Initial reaction was swift and some commentators pinned blame on the university. However, the real culprit is the litigation industry and plaintiffs’ attorneys seeking enrichment through the lawsuit lottery. The $1 million liability insurance policy that covers these campus organizations is too attractive to Pennsylvania’s plaintiffs’ lawyers. It has simply become too risky for Penn State to continue covering these clubs under that insurance due to the constant threat of lawsuits.
Clearly, the propensity to sue for any injury or slight regardless of fault places Penn State and any organization with “deep pockets” right in the cross hairs of the plaintiff’s bar. Really, no business is immune. According to a 2010 study conducted by the U.S. Chamber of Commerce’s Institute for Legal Reform, small businesses paid $105.4 billion in expenses related to lawsuits in 2008. When malpractice suits were added in, the amount rose to $133.4 billion.
Penn State and its students are the most recent victims of lawsuit abuse. It makes us at PCCJR wonder where the plaintiffs’ attorneys will strike next? Perhaps the Chess Club?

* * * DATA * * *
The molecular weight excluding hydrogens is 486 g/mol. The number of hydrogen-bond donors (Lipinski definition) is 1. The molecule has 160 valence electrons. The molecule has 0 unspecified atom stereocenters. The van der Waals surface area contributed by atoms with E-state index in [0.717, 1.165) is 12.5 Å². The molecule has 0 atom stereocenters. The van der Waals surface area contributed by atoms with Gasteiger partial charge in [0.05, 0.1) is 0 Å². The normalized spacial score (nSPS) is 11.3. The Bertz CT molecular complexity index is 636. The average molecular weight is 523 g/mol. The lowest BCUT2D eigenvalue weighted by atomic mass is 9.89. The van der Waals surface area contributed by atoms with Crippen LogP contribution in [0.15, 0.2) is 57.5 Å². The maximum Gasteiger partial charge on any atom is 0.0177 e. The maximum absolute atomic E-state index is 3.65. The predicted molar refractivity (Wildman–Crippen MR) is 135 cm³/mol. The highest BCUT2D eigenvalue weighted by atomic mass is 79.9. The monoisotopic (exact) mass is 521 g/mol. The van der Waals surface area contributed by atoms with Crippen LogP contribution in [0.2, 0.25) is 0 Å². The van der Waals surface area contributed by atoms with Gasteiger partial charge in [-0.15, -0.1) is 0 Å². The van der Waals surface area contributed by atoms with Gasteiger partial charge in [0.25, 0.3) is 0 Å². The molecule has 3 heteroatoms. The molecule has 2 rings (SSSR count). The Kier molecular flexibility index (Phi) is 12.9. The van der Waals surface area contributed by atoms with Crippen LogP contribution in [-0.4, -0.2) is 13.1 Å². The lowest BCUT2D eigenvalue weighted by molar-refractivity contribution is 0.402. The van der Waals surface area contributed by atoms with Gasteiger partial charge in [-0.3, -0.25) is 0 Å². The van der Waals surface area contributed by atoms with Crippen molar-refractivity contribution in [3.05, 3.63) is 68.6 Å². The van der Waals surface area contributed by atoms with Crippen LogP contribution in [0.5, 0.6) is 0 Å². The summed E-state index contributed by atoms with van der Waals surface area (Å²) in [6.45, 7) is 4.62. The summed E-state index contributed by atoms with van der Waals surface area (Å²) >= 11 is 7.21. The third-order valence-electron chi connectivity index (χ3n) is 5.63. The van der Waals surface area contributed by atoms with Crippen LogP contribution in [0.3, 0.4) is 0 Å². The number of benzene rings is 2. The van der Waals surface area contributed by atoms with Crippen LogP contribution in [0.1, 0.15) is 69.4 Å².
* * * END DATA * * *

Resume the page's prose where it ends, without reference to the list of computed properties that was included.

It’s risky out there! That’s why PSU’s Outing Club can no longer go outside| Pittsburgh Post-Gazette
No more college outing clubs? Thank a trial lawyer!PCCJR Letter in Lehigh Valley Live
This month’s edition of Lawsuit Watch included special guest Angela Boateng, General Counsel for the Pennsylvania Medical Society. You can hear our discussion with Angela about issues related to the legal climate and the medical community on our podcast by clicking here.
Lawsuit Watch airs on the fourth Monday of each month on WFYL. The program broadcasts live on 1180 AM and on the web.
In the News – Ridiculous Lawsuit Edition
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Coffee IS hot | Second Philly-area Wawa faces negligence lawsuit over hot coffee spill| Penn Record
Judge Brings Gavel Down on Evasive Plaintiffs| Plaintiffs Lawyer, Clients Sanctioned for ‘Consistent Course of Evasive Conduct’| Legal Intelligencer